The Five Stars would issue eurobonds to finance an EU energy recovery fund, modeled on the €750 billion coronavirus recovery fund, of which Italy is the largest recipient. The right wants to renegotiate the terms of that bailout, but it hasn’t given specifics. One of the EU’s conditions they oppose is liberalization of beach clubs and taxis.
The Democrats want to make it easier for the children of immigrants to obtain Italian citizenship. The right-wing coalition wants to keep immigrants out, including by setting up EU-run “hot spots” in North Africa where asylum requests would be assessed.
The Democrats want to legalize cannabis.
None of the major parties have pledged to reverse the defense spending increases Draghi implemented, nor to withdraw Italian support from Ukraine. Although none would add to it either, and Italy has been one of the least generousallies.
The far-right Brothers of Italy and center-left Democratic Party have been neck and neck in the polls with 24-25 and 21-23 percent support, respectively. But the combined right is clearly ahead with 45 to 48 percent against 28-29 percent for the left.
The League is in third place with 12-13 percent. Its popularity has come down from a high of 35 percent two years ago. Matteo Salvini made a huge mistake when he blew up his coalition with the Five Star Movement in 2019, which paved the way first for the center-left government of Giuseppe Conte, which was succeeded by the unity government of Mario Draghi.
Conte’s Five Star Movement has also disappointed voters, going down from 33 percent support in the 2018 election to 11-14 percent in the polls. It has been further weakened by the defection of outgoing foreign minister Luigi Di Maio’s Civic Commitment, which is polling at 1 percent.
Forza Italia is a shadow of its former self with 7-8 percent support.
The liberal Action and former prime minister Matteo Renzi’s Italia Viva are polling at 5 to 8 percent.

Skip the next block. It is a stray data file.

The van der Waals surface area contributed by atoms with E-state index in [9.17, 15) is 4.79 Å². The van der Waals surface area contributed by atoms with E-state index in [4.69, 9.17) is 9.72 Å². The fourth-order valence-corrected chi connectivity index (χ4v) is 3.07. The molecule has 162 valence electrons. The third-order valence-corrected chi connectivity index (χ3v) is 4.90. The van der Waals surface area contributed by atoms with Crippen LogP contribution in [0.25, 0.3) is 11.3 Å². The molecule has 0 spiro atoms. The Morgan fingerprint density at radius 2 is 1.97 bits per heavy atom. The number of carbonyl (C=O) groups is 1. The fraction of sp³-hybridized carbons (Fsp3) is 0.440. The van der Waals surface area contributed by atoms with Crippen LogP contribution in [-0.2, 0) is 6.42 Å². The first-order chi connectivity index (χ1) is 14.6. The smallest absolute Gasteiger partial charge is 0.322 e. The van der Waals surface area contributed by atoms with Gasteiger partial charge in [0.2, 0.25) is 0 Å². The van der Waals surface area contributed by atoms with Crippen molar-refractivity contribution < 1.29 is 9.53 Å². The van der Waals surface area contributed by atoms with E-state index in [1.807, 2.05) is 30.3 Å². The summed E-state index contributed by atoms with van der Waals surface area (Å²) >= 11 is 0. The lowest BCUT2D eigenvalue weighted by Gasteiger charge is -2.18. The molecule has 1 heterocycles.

Data analyst Gianmarco Di Lella gives the right a 95-percent chance of winning majorities in both chambers with 246 deputies and 125 senators.
The center-left would win 88 deputies and 44 senators, the Five Star Movement 40 deputies and 22 senators, and the Third Pole 18 deputies and 9 senators.
Center-right: The almost-certain outcome. A coalition of the Brothers of Italy, League and Forza Italia, led by Giorgia Meloni, Italy’s first woman prime minister.
Grand coalition: Keeping Meloni out of the Palazzo Chigi would require the Democrats, League, Five Star Movement and Forza Italia to work together. They did under Draghi, but the last three parties quit the unity government. Why would they restore it? Especially when it allowed the Brothers to steal away disaffected right-wing voters from the League and Forza?
Renzi’s chance: I don’t see Salvini making the same mistake twice. But if Berlusconi could somehow be convinced to team up with the Democrats and Five Stars, the Christian democrats of Us Moderates — the smallest party in the right-wing alliance — and liberals of Action and Italia Viva might just be able to put such a centrist coalition over the top. More likely, though, Renzi, who was prime minister between 2014 and 2016, will once again fail to make a comeback.